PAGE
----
On a full belly that night, there were two thoughts that drifted in and out of my food coma’d head. First, that moms are so selfless. I groan and take cover in some unreachable place of the house every time she asks me for computer advice or to help about with little odds and ends…and here, the same lady goes and cooks this feast for my sister’s and my friends on Tuesday. By the law of what goes around comes around, I’m still waiting for life to smack me in the face for this gross injustice. Some sage people in my life have said that the smack will be delivered with a heightened sense of poetic justice when I have my own children. Till that day, I’ll sit brat-faced and comfy on my computer chair, eating biryani leftovers and feeling helplessly wretched about my shameless take, no-give equation with mom.

Second food-drugged thought: dang, that biryani was to DIE for.

Author: InaFryingPan

With a family legacy of ingenious cooks, a nutritionist and chef-extraordinaire mother, and a father who introduced me to steak and caviar when I could barely reach the table, I had no choice but to acquire a keen awareness of food during my childhood years in Dubai. But it was only after I found myself on a college campus in Philadelphia – far away from home, too cheap as a student to spend on anything other than pizza, and with dorm rooms that had little rat-holes of kitchens if they even had them at all – when I developed a heightened appreciation of food. An appreciation of food that I once ate every night at the dinner table in Dubai, but that was now an entire ocean away. I lusted for the culinary treasures that lay outside the stale walls of my college dining hall, hijacked friends’ kitchens to try my hand at something, anything , remotely edible, and greedily raided different websites in search of highly-rated restaurants. With my move to New York to work for a consulting firm that secretly harbored self-professed foodies, my appreciation transformed into a passion, an addicition. I felt like everyone around me in New York was talking about food: where to get the best cupcakes, pizza slices, banh mi, kati rolls, pho, fried chicken, and every other food item out there that is just a plain old dish in some part of the world, but that’s become hyped to unforeseen proportions in New York. What fuelled my addiction over time was travel to different cities, both for work and play, which gave me unfettered access to the culinary havens of not only New York, but also of DC, Virginia, Chicago, Houston, Vegas, Austin, Seattle and even a little city called Bentonville (Arkansas!). After 9 years away from home, I’ve finally taken the leap to come back to Dubai – with not just an awareness, but genuine appreciation and passionate addiction for what I’d taken for granted as a child. Mom, I’m back to reclaim my seat at your dinner table, and to rediscover this city with its ever-expanding menu of international flavors.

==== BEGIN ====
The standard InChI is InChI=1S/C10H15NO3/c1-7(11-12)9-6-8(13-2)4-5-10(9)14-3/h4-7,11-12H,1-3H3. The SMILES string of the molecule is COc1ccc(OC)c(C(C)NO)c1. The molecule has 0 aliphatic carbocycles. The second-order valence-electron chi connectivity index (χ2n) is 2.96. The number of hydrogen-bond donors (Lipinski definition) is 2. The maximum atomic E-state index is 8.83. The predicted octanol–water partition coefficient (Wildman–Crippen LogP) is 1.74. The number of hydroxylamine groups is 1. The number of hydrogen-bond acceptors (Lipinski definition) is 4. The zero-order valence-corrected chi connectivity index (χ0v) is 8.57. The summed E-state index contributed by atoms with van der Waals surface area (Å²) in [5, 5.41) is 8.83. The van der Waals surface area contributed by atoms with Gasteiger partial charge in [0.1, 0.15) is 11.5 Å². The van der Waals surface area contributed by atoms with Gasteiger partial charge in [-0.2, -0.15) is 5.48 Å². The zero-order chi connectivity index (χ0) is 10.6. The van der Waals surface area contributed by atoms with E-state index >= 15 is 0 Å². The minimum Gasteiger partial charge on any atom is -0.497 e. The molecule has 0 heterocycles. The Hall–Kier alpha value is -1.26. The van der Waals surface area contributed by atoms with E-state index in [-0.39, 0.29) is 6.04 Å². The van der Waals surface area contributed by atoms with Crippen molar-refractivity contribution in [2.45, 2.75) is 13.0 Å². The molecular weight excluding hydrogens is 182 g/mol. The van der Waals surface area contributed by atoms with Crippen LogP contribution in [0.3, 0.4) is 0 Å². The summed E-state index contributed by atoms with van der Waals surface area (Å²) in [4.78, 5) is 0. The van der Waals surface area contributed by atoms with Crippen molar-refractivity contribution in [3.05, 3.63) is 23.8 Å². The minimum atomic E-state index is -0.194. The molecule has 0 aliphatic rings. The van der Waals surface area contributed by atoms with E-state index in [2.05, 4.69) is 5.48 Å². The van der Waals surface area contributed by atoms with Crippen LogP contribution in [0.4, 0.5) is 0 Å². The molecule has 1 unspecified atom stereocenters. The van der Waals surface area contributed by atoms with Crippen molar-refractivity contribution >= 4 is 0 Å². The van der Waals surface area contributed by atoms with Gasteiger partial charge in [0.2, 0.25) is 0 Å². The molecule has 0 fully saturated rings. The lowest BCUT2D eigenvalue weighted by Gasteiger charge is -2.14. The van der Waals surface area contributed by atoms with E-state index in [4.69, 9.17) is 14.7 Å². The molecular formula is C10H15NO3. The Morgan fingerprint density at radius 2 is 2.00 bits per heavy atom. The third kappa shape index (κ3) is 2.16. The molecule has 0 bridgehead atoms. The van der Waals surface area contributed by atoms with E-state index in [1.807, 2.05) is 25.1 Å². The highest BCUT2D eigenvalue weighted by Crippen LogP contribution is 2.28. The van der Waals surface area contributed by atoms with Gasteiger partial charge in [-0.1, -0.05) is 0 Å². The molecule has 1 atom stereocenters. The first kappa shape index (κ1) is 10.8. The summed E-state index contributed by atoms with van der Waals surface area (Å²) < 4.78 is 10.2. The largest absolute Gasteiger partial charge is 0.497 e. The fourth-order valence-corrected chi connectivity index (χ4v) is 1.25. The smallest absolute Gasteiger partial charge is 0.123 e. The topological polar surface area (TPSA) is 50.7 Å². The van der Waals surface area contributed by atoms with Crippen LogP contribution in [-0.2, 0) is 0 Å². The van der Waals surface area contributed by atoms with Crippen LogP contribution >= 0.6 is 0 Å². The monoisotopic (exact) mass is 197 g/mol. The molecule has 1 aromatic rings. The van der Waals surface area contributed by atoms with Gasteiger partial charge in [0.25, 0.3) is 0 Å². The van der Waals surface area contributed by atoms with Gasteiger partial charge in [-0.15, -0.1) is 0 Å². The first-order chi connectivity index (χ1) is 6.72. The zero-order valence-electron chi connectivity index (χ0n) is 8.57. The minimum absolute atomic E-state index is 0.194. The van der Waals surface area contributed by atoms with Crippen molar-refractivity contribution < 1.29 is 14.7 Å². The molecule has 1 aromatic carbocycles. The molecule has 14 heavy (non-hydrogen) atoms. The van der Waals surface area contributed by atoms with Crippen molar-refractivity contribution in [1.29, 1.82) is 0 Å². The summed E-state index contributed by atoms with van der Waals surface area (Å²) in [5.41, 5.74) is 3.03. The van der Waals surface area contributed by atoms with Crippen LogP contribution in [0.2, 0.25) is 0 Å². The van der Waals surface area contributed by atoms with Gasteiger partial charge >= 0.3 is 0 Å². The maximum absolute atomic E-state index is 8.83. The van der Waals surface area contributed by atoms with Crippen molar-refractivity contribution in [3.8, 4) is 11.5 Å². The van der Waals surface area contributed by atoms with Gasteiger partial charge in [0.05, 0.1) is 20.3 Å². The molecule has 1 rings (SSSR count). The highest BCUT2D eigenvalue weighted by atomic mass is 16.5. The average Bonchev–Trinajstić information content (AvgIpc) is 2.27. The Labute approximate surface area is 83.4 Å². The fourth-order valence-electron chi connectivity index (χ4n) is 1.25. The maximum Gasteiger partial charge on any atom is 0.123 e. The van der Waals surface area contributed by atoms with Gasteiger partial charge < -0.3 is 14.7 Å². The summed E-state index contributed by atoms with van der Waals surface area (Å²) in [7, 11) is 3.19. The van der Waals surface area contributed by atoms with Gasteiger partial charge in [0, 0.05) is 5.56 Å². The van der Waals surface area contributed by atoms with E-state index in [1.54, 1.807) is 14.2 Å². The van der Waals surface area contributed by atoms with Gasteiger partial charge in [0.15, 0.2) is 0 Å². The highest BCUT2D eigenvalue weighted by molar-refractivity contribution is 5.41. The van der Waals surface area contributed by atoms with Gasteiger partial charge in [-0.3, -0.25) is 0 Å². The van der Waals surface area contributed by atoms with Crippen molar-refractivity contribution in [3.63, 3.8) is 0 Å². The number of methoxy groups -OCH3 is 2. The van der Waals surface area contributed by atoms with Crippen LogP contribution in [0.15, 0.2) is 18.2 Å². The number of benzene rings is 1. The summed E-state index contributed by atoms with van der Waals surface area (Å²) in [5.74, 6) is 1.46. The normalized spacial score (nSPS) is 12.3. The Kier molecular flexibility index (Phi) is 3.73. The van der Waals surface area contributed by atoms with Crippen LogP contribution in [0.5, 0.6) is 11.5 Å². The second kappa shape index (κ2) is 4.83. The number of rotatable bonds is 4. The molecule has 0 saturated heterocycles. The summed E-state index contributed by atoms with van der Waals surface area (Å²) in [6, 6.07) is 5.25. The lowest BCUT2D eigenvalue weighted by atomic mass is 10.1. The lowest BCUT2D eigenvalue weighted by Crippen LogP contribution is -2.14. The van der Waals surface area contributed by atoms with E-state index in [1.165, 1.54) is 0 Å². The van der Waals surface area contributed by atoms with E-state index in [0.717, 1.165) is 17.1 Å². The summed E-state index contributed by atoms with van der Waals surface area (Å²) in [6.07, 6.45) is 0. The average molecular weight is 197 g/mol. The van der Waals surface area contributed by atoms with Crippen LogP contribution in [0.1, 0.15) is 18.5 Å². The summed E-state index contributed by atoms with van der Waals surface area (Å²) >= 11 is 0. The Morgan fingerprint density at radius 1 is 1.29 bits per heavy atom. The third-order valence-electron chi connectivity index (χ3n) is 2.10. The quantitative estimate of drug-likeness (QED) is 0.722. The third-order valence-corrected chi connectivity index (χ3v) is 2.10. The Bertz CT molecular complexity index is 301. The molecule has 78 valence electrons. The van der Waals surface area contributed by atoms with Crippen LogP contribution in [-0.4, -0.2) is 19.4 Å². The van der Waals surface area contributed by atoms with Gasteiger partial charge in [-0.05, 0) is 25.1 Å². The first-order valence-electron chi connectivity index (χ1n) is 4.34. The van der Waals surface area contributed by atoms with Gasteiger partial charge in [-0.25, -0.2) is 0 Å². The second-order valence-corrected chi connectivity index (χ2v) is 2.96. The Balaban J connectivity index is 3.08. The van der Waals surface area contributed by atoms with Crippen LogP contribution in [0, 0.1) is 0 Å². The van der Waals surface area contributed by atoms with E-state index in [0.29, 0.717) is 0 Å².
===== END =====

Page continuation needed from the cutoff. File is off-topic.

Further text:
21 thoughts on “I’ve been spoilt rotten by Mom’s Hyderabadi Biryani.

  1. Lin says:

    The first time I tasted Hyderabadi Biryani was at our wedding, been in love with it ever since. Soooo very jealous I missed it. Looks awesome. We have to do it again :)

  2. saleem says:

    I can vouch for what you have written – have enjoyed her cooking for more than 30 years and each time time she cooks it is better than before.

  3. ginger and scotch says:

    What a beautiful feast! You had all that food in one night?! Lucky!

    I feel the same about my mom’s fried rice – no other fried rice in any restaurant or someone else’s home can come close to Mama Ginger’s version. And don’t feel wretched – having had wee Scotch and being a new mom, i think just having your child(ren) around you is all the "give" a mom needs.

  4. sukaina says:

    Arva…..thiss is just sooooo not fair. How can you make us drool over such amaziiiing food with fabulous pictures and then NO recipe?!!! That’s torture. Not fair at all—–any chance you want to email me the biryani and raita recipe in exchange for some dessert?!

    1. InaFryingPan says:

      @saleem – aw :) that’s so sweet! dad’s are the best – true sign that the best way to a man’s heart is through his stomach! [God help me and my cooking skills if that’s really true.]

      @ginger and scotch – I needed that consolation. If you say so mommy Scotch, that’s all it takes, now I shan’t feel shameless anymore :D